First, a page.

ElasticSearch 6 – Spatial Queries with RestHighLevelClient and Java – Part 1: geoDistanceQuery

This project has been designed/developed as a POC. Focus of the POC is to test some Spatial Queries against Elasticsearch (ES).

In the following posts, we’ll elaborate on 3 following types of Spatial Queries:

    • retrieve objects within certain distance
    • retrieve communes within rectangle/BoundingBox
    • retrieve communes within a polygon (implemented as a unit test)

This post elaborates entirely on the first use case.

Introduction – retrieving objects within certain distance

This particular post elaborates on the usage of the geoDistanceQuery. This query allows to
filter based on a specific distance from a specific geo location / point.

Our method will return a collection of locations, located within a certain distance and the returned collection will be sorted by distance AND …. the actual distance between the two locations will be included in our response.

For this POC, we use Elastic’s RestHighLevelClient , we rely entirely on REST and the code has been written in Java (Java 8 or Java 9). Following picture highlights the technical artifacts:

The Java REST client is the official client for Elasticsearch and comes in two flavors:

  1. Java low-level REST client: It allows communicating with an Elasticsearch cluster through HTTP and leaves requests marshaling and responses un-marshaling to users.
  2. Java high-level REST client: It is based on a low-level client and exposes API-specific methods, taking care of requests marshaling and responses un-marshaling.

The high-level client replaces the transport client, hence I invite all Java users to try it out and migrate to it if possible.


To get started you have to add the following dependency in your pom.xml file:

<!-- ES -->


As well known, you can run queries against ES by using Curl. Please find the complete example below:

curl -X GET -H "Content-Type:application/json" "localhost:9200/commune/doc/_search" -d'
        "bool" : {
            "must" : {
                "match_all" : {}
            "filter" : {
                "geo_distance" : {
                    "distance" : "5km",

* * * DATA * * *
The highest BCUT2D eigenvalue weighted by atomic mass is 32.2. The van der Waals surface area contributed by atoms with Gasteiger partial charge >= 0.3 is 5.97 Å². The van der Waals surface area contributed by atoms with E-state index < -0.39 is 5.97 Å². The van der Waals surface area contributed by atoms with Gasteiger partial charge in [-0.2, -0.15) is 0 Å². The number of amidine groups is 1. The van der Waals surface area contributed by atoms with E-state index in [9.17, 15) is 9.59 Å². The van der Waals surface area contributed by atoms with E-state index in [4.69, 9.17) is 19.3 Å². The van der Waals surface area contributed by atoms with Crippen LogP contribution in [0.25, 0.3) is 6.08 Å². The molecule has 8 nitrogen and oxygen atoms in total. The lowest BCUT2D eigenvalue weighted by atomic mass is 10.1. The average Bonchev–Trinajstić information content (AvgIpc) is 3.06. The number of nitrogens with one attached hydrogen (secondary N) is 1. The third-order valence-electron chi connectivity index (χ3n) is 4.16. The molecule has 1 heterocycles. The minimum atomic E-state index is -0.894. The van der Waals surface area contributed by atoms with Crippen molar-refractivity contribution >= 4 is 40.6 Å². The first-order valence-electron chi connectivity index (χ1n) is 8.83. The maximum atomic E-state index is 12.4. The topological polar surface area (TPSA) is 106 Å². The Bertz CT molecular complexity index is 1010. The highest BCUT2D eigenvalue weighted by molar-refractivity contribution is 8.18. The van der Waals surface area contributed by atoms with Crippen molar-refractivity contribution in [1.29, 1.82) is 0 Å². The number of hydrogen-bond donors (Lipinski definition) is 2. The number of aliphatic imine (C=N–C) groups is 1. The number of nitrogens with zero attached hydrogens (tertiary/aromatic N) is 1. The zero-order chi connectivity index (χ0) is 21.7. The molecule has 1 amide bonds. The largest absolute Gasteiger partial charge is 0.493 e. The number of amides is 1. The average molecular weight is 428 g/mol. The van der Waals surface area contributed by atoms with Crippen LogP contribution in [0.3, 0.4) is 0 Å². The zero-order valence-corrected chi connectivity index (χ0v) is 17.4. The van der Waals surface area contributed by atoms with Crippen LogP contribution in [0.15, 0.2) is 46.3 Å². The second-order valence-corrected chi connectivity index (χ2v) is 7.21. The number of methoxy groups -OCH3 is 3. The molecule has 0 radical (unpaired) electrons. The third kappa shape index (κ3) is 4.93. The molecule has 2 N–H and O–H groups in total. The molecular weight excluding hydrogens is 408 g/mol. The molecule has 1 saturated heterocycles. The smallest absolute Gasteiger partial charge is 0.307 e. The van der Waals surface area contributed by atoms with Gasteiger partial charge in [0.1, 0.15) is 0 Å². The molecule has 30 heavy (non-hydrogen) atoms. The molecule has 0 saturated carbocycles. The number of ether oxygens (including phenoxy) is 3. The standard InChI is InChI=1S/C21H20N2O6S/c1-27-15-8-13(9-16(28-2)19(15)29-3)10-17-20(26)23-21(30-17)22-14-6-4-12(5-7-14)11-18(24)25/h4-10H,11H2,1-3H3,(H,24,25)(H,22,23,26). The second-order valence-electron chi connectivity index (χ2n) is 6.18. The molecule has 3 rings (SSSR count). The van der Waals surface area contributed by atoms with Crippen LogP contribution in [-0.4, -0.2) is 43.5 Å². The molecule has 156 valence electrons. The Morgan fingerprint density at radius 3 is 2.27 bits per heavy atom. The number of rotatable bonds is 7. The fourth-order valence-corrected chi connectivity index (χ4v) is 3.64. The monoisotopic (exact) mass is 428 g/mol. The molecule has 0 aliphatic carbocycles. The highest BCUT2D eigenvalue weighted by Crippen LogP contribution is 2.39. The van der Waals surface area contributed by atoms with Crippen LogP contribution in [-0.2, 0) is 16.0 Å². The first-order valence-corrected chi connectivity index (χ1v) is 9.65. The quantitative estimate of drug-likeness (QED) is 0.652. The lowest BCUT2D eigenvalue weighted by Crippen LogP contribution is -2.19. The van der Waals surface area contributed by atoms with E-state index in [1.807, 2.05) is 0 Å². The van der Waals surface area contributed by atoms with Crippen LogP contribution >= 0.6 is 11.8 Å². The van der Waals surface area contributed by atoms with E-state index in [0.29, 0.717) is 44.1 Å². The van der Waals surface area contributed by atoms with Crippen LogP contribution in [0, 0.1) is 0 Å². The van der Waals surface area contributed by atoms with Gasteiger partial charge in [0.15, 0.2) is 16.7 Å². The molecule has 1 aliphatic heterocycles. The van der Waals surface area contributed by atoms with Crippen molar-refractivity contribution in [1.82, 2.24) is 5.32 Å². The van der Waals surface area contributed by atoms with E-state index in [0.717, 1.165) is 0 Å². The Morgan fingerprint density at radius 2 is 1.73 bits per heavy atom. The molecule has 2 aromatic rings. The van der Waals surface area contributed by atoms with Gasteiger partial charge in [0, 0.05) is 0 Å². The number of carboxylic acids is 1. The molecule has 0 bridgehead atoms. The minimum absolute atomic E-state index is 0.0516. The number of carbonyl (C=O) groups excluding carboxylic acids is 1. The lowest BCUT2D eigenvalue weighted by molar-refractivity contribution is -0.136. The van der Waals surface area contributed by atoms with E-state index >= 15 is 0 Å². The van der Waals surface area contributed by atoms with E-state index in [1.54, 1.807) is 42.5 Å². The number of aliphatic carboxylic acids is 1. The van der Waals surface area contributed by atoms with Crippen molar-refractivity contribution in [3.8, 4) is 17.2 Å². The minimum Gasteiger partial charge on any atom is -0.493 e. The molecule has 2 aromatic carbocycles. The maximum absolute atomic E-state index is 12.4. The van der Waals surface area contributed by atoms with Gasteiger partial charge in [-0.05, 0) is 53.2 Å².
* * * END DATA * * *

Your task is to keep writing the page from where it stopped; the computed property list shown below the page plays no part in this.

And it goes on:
"myLocation" : {
                        "lat" : 51.152981,
                        "lon" : 4.455599
' | json_pp 


The code should be rather straightforward (and is available on GIT).

An important caveat is to retrieve the actual distance between the 2 locations and this can be done by adding the sort. You’ll have to repeat the location you are searching from and I’m still trying to clarify why the getSortValues returns an array of objects and how to deal with the different elements.

public Set<?> geoDistanceQuery(String objectType, double lat, double lon, int distance) throws IOException {
    Date startDate = new Date();

    Set<?> objectsWithinDistance = new LinkedHashSet<>();
    SearchSourceBuilder sourceBuilder = new SearchSourceBuilder();

    QueryBuilder query = QueryBuilders.matchAllQuery();

    QueryBuilder geoDistanceQueryBuilder = QueryBuilders
            .point(lat, lon)
            .distance(distance, DistanceUnit.KILOMETERS);

    QueryBuilder finalQuery = QueryBuilders.boolQuery().must(query).filter(geoDistanceQueryBuilder);


    SearchRequest searchRequest = new SearchRequest(objectType)
            .source(sourceBuilder.sort(SortBuilders.geoDistanceSort("myLocation", lat, lon)

    SearchResponse searchResponse = restClient.search(searchRequest);

    SearchHits hits = searchResponse.getHits();

    for (SearchHit hit : hits.getHits()) {
        objectsWithinDistance.add(GEO_Service.getObjectFromES_Hit(hit, objectType));

    return timedReturn(LOGGER, new Object() {}.getClass().getEnclosingMethod().getName(), startDate.getTime(), objectsWithinDistance);

private static  T getObjectFromES_Hit(SearchHit hit, String objectType) {
    if (LOGGER.isDebugEnabled()) {
        LOGGER.debug("hit: id = {}", hit.getId());
        LOGGER.debug("hit: score = {}", hit.getScore());
        LOGGER.debug("hit: sort value = {}", hit.getSortValues()[0]);

    if ("location".equals(objectType)) {
        LocationRequest.Location location = new LocationRequest.Location();

        Map<String, Object> source = hit.getSourceAsMap();

        location.setId((String) source.get("id"));
        location.setName((String) source.get("name"));
        location.setObjectId((String) source.get("objectId"));
        return (T) location;
    else {
        CommuneRequest.Commune commune = new CommuneRequest.Commune();

        Map<String,Object> source = hit.getSourceAsMap();

        commune.setCity((String) source.get("city"));
        //TODO : to clarify why sort values is an array and if we can simply take first element of array
        commune.setDistance((double) hit.getSortValues()[0]);
        return (T) commune;


Complete code with README, unit tests and Postman sample requests is available on github with this url.

I hope this article has enlightened you a little on how to run Spatial queries against Elastic Search. Don’t hesitate to ask questions or to recommend amendments.

All the best,

Wim Van den Brande.

Keywords: ElasticSearch, Java, rest-high-level-client



About IctDynamic.Be

IctDynamic designs and develops affordable software applications for the SME We focus on • Java Freelance missions • GIS and geographical solutions • Freelance missions as project manager (certified), analyst, architect, Java software engineer
This entry was posted in GIS, Java. Bookmark the permalink.